On Wednesday, cadets ran the drill several times as pallets of burning hay spewed thick smoke throughout the training building. The only difference was the mock victim — instead of a cadet, teams rescued a dummy made of firehoses nailed to wooden boards positioned as arms, legs and torso.
"Practice doesn’t make perfect — perfect practice makes perfect,” Behrend said. "We’re pretty serious about that. We don’t want them to practice till they get it right, we want them to practice till they never get it wrong.”
Behrend used to teach at the U.S. Department of Defense’s firefighting academy and said training future firefighters combines his two greatest passions.
"Ever since I was a kid, all I wanted to do is teach and be a firefighter, so this is the best of both worlds for me,” he said.
‘DISCIPLINE, INTEGRITY, TEAMWORK’
On most mornings, firefighter cadets can be seen running through the streets of Wilson with one or more instructors.
"We train every day,” Behrend said. "It doesn’t matter if it’s snowing or raining. If it’s wet, we’re going to get wet.”
Cadets who complete the academy earn six North Carolina certifications — Firefighter Level I and II, Hazardous Materials I, Rapid Intervention Team, Technical Rescuer General, Technical Rescuer – Vehicle and Machinery Rescue and Emergency Vehicle Driver. They also earn two national certifications, Incident Command System 100 and 200.
"We give a lot of good certifications out, but it’s more about the discipline, the integrity, the teamwork,” Behrend said. "When they graduate, they’ve definitely earned their keep.”
All 17 members of the academy’s current class are men. Behrend said women are welcome in the firefighter program and have successfully completed it.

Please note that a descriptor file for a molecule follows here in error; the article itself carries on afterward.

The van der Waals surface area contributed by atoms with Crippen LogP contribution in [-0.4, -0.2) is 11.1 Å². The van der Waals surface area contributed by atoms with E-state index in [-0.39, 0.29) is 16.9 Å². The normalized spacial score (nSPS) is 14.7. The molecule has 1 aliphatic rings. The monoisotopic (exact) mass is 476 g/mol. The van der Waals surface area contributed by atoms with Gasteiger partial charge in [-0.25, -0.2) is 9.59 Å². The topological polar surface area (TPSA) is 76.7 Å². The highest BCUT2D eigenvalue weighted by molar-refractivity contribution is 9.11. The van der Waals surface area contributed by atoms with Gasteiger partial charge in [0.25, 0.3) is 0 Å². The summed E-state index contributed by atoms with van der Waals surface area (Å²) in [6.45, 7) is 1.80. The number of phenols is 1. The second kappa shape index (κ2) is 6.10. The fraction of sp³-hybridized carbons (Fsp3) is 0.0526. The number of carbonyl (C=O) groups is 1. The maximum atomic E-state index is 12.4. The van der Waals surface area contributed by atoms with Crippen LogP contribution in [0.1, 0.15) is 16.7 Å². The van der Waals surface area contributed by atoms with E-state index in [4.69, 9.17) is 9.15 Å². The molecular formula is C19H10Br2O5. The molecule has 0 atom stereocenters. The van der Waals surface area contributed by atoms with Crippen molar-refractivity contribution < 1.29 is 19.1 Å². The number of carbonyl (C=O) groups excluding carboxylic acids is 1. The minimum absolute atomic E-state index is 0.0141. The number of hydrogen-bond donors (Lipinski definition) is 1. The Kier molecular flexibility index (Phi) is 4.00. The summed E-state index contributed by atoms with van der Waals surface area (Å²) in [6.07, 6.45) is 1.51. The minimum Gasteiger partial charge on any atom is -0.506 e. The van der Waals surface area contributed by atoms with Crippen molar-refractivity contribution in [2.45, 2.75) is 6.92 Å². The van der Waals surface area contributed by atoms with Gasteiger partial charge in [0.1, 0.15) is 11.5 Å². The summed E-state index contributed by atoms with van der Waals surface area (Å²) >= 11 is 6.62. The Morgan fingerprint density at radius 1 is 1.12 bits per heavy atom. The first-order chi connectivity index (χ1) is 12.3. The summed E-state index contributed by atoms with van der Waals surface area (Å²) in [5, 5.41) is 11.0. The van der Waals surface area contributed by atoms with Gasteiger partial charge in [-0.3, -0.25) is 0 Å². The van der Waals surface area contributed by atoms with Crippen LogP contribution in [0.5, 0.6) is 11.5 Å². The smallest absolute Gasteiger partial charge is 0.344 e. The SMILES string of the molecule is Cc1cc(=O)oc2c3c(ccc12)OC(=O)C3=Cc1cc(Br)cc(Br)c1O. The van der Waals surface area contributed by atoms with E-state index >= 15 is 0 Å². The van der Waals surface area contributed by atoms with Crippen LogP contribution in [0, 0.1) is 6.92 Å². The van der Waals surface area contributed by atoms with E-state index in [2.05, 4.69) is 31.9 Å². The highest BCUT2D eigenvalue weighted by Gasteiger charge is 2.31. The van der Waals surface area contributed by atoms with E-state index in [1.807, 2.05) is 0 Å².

"We haven’t had a problem with females passing at all,” he said. "You just have to strengthen them in a different way.”
Cadets range from 17-year-olds to men approaching 40. Anyone who is at least 17 who can pass the pre-entrance physical exam is permitted to enroll.
Some members of the academy have spent years as volunteer firefighters, and some have never so much as held a fire extinguisher.
"We have guys who have no firefighter experience and we have guys who have years, so it kind of meshes good together,” Behrend said.
Cadets’ commitment extends beyond the 45 hours each week they spend at the academy. Each class completes at least six community service activities, from reading to elementary school classes to volunteering at soup kitchens and animal shelters.
"I tell the guys firefighter is really just a cool name we have to get the ladies or whatever,” Behrend joked. "We’re all public servants.”
The fire academy enjoys a friendly rivalry with Wilson Community College’s basic law enforcement training program. Firefighter and law enforcement cadets will compete to capture the opposing group’s flag, but they also participate in joint service projects and hold cookouts for one another.
"The fire department and police department need to work together, so we try to promote a good relationship,” Behrend said.
WCC Fire and Rescue Academy graduates are working at fire departments throughout the state, including agencies in Wilson, Greenville, Raleigh, Greensboro and High Point.
"I’ve got a good relationship with them, and it’s a gratifying feeling when I see them get hired,” Behrend said.
In six weeks, Behrend expects all 17 current cadets to be certified firefighters. Some will be hired as full-time workers at city fire departments throughout the state, while others will bring their training back to volunteer firehouses large and small.
"I’ve seen great things from every one of them. I expect them all to graduate,” Behrend said. "That’s what makes it worth it to me — to see the way these guys come together.”